Coming of Age

Algren house Miller.jpg
The small Dunes cottage where Beauvoir summered in Miller Beach, Indiana on the shore of Lake Michigan   –  via Wikimedia

How do you keep life from becoming a parody of itself? It is more difficult in a culture that treats aging as a disease. –  Simone de Beauvoir, The Coming of Age

When I hear the term “coming of age,” my first thought is of a young person’s transition from being a child to being an adult and the many novels and films about that period of adolescence. But that is not what is meant by the book title The Coming of Age which is “a study spanning a thousand years and a variety of different nations and cultures to provide a clear and alarming picture of ‘society’s secret shame’ — the separation and distance from our communities that the old must suffer and endure” by Simone de Beauvoir. It was written by Simone de Beauvoir (9 January 1908 – 14 April 1986) who was a French existentialist philosopher, writer, social theorist, and feminist activist. Though she did not consider herself a philosopher, and even though she was not considered one at the time of her death, she had a significant influence on both feminist existentialism and feminist theory. She asks what do the words elderly, old, and aged really mean? How are they used by society, and how in turn do they define the generation that we are – or once were – taught to respect and love, but instead often reprimand and avoid? As I have crossed into the “senior citizen” category, I pay more attention to how we as a society treat this generation. I noted things earlier as I was caring for my mother and my older sister. I often wondered who was helping some of their fellow seniors who had no family or friends at all or that were nearby or anyone willing to help with things like bills, healthcare, shopping, and all of the everyday life that many of us take for granted. I ended up helping some people in my mom’s facility with forms. Not only are insurance, Social Security, IRS and other forms complicated, many require you to go online and these were people who still only used a wired landline. No smartphone, no computer and no knowledge about how to use those things if they had access to them. Simone de Beauvoir suggests that the way we treat the elderly is a reflection of our society’s values and priorities. It’s not a pleasant reflection.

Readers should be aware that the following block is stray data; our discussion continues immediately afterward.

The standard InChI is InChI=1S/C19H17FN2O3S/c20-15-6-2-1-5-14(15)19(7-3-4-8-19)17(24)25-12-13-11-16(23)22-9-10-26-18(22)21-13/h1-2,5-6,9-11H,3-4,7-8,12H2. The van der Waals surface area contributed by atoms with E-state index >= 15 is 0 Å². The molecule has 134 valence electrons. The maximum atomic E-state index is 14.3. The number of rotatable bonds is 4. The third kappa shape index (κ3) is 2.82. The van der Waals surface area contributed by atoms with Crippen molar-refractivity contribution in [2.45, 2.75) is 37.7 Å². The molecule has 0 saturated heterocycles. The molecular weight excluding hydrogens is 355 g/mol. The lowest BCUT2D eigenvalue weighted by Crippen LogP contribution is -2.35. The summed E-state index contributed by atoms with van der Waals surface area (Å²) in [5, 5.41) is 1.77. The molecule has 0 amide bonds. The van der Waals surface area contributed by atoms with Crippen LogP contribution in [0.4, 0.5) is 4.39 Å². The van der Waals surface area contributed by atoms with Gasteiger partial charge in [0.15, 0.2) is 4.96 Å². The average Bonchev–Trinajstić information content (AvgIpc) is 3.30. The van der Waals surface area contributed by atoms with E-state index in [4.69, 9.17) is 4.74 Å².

“Old age is a problem on which all of the failures of society converge. And that is why it is so carefully hidden.”  –  Simone de Beauvoir

“I don’t know, for example, how I will be when I am ninety years old,” said de Beauvoir, when she was 66 in the documentary film, Promenade au pays de la vieillesse (A Walk through the Land of Old Age). Simone did not make it to 90, but she certainly lived long enough to experience aging in the world of the 1980s. As a feminist, de Beauvoir does not ignore the particular problems that women experience as they age, many of which do not affect men in the same ways and to the same degree. I haven’t read her book. I have only read about it, but I certainly agree with her general argument. Aging is often seen as a disease to be fought with surgery and medications and less often treated with care and concern.

Published by


A lifelong educator on and off the Internet. Random by design and predictably irrational. It's turtles all the way down. Dolce far niente.

Add to the conversation about this article

Fill in your details below or click an icon to log in: Logo

You are commenting using your account. Log Out /  Change )

Twitter picture

You are commenting using your Twitter account. Log Out /  Change )

Facebook photo

You are commenting using your Facebook account. Log Out /  Change )

Connecting to %s

This site uses Akismet to reduce spam. Learn how your comment data is processed.